Welcome to our Gen Y money blog, where a recent grad chronicles her journey to becoming a financially independent adult.
"Required: One to three years of experience." These were the most frequent and discouraging words I read during my job search.
Fresh out of school with only a year of industry-related internship experience under my belt and student debt payments looming, I needed a paying job, fast. But how was I supposed to bridge the experience gap to land an entry-level position?
The solution that worked for me: Networking.
At first, I was incredibly intimidated at the thought of networking. I didn't think that anyone would want to connect with me – after all, I had nothing to offer except my scant work experience and a frantic air of desperation. I also figured that an established network was required to, well, network, and once again, that was an area in which I was coming up short.
What I slowly realized was that my ability to network was thwarted by my lack of confidence. I had been shaken by rejection after rejection, which made me mistakenly think that I was un-hireable. In reality, what I needed was to change my approach to job hunting.
"Networking is important for new graduates because they don't have a large contact base," says New York-based Vicky Oliver, author of 301 Smart Answers to Tough Interview Questions. The best way to start gaining contacts? "Build your network by getting out there."
I started growing my network by passing my resume to anyone and everyone – friends, family, former co-workers – anyone who might let me tap into their contact base. Since I was essentially starting from scratch, my strategy was to cast a wide net and hope that the right opportunity would swim my way. And it worked – one of my uncle's business associates passed off my resume to a co-worker, who then sent it through to a marketing agency, where I was ultimately hired.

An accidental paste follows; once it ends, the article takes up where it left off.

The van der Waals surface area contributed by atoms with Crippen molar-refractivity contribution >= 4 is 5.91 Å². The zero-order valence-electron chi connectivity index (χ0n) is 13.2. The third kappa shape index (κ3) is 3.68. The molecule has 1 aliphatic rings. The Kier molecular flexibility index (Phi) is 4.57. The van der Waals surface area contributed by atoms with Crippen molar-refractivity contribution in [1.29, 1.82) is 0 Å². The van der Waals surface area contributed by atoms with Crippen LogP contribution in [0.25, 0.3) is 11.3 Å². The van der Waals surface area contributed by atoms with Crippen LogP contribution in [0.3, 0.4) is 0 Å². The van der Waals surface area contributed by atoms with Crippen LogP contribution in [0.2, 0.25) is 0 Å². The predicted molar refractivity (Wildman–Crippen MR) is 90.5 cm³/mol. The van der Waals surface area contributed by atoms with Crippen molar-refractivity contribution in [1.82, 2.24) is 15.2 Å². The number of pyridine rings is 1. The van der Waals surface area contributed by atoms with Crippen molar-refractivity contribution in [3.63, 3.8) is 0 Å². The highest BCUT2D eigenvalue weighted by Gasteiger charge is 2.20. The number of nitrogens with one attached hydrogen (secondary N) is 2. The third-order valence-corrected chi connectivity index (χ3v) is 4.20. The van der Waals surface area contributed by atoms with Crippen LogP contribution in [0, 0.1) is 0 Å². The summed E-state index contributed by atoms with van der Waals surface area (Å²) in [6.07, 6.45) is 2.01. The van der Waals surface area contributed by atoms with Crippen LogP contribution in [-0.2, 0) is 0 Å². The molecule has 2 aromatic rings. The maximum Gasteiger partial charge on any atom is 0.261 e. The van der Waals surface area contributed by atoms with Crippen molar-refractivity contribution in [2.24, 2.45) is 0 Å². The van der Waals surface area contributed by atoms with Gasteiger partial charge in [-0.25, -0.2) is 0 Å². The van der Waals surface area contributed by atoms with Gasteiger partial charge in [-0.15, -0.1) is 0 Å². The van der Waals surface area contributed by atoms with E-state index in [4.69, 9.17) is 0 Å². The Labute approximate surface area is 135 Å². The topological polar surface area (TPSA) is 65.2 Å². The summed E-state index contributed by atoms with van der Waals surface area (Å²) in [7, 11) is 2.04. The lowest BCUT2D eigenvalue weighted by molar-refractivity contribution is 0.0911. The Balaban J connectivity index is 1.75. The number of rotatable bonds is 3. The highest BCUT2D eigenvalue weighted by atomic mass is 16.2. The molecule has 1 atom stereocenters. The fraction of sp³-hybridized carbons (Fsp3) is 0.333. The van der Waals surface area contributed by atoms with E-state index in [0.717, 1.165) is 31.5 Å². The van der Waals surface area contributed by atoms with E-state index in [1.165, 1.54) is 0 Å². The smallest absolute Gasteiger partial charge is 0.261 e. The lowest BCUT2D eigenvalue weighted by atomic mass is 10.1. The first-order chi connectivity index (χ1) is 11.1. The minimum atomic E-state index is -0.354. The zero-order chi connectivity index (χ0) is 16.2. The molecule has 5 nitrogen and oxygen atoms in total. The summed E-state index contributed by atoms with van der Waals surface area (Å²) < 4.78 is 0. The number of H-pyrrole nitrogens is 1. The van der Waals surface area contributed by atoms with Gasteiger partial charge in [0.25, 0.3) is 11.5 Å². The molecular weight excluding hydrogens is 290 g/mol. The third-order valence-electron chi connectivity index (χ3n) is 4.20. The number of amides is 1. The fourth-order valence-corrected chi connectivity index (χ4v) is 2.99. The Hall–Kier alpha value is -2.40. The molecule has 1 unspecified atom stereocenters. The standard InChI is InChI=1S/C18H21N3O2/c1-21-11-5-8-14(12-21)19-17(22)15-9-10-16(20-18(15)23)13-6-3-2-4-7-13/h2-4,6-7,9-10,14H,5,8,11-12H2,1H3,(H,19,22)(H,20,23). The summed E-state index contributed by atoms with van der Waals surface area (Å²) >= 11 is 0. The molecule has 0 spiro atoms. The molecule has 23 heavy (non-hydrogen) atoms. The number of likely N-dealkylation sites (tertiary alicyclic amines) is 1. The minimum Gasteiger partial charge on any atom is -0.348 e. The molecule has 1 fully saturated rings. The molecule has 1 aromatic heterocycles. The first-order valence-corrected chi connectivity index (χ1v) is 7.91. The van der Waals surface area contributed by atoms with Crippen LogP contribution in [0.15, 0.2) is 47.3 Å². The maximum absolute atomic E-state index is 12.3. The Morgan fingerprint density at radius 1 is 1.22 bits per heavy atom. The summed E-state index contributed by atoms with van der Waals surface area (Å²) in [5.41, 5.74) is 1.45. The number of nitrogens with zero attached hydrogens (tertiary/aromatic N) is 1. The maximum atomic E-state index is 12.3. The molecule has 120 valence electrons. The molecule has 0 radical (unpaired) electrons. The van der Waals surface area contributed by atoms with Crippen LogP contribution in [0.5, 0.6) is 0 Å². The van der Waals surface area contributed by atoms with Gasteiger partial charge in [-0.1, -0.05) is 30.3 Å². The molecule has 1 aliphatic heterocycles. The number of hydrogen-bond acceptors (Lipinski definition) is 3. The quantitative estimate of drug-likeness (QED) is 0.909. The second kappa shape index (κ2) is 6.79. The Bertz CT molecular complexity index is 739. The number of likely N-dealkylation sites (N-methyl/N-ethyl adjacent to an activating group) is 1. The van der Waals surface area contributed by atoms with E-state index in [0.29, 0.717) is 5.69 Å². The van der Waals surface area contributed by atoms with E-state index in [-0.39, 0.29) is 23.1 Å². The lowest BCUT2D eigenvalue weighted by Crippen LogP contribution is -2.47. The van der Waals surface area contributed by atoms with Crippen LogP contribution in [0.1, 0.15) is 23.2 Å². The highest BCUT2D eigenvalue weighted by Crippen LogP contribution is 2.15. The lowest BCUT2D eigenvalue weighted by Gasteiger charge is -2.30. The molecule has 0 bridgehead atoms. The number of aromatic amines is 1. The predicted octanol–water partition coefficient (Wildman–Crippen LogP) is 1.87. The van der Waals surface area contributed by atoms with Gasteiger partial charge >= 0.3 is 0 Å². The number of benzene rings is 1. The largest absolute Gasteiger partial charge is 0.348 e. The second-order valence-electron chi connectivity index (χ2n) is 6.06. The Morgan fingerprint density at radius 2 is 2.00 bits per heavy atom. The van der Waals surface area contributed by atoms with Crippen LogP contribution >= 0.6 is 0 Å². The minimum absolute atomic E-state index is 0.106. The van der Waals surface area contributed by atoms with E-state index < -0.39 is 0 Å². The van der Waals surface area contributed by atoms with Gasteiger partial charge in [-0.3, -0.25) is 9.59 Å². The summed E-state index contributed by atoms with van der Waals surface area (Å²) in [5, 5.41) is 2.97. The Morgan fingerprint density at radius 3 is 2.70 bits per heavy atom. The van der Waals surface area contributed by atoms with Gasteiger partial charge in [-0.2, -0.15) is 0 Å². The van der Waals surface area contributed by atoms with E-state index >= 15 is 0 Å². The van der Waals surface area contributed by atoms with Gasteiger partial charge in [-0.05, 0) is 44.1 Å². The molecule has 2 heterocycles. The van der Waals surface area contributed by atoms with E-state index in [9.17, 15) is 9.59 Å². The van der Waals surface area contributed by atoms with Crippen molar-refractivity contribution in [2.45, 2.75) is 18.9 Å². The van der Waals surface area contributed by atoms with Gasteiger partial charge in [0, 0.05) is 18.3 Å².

Ms. Oliver recommends taking a more targeted approach to networking, especially when looking to land a position in your desired industry. "Research industry-related groups on LinkedIn – observe first, and get involved when you're comfortable." She suggests a similar strategy for in-person networking events: "Research which events are worth your time, and go with the idea that you want to get peoples' business cards."
One great thing about networking is that it's essentially free, costing only the time and energy required to make a meaningful connection. In addition to online outreach, free or low-cost in-person networking opportunities also abound, especially in the Toronto startup scene. I've had luck finding networking events on Eventbrite, Meetup, and StartupNorth. (Bonus: Sometimes these events come with complimentary beer and pizza.)
As for my networking shyness, it disappeared quickly after I took the initial plunge. Two things to keep in mind at in-person networking events: Everyone there probably feels just as awkward as you do and people love talking about themselves.
Take in-person meetings as an opportunity to ask someone questions about themselves to establish a personal relationship before connecting online. Although LinkedIn and Twitter can be used to make introductions, they're better tools for maintaining and managing your contacts. "You can't hire online," says Ms. Oliver. "Take the mental leap and build your networking muscle. It gets better with time."
It's difficult to provide a specific set of guidelines for how to approach a networking opportunity, simply because no two relationships are the same. My two cents: Be confident, and don't be afraid to ask. If you're looking for a job, take the time to find the hiring manager and reach out to them. Chances are, you're making their job easier by showing interest and initiative.
And don't stop there – continue to build your network as you launch your career to build more bridges. As Ms. Oliver says, "The best way to network is when you don't need something."
Networking is the currency of career building. Spend a bit of time making connections - it will be worth your while.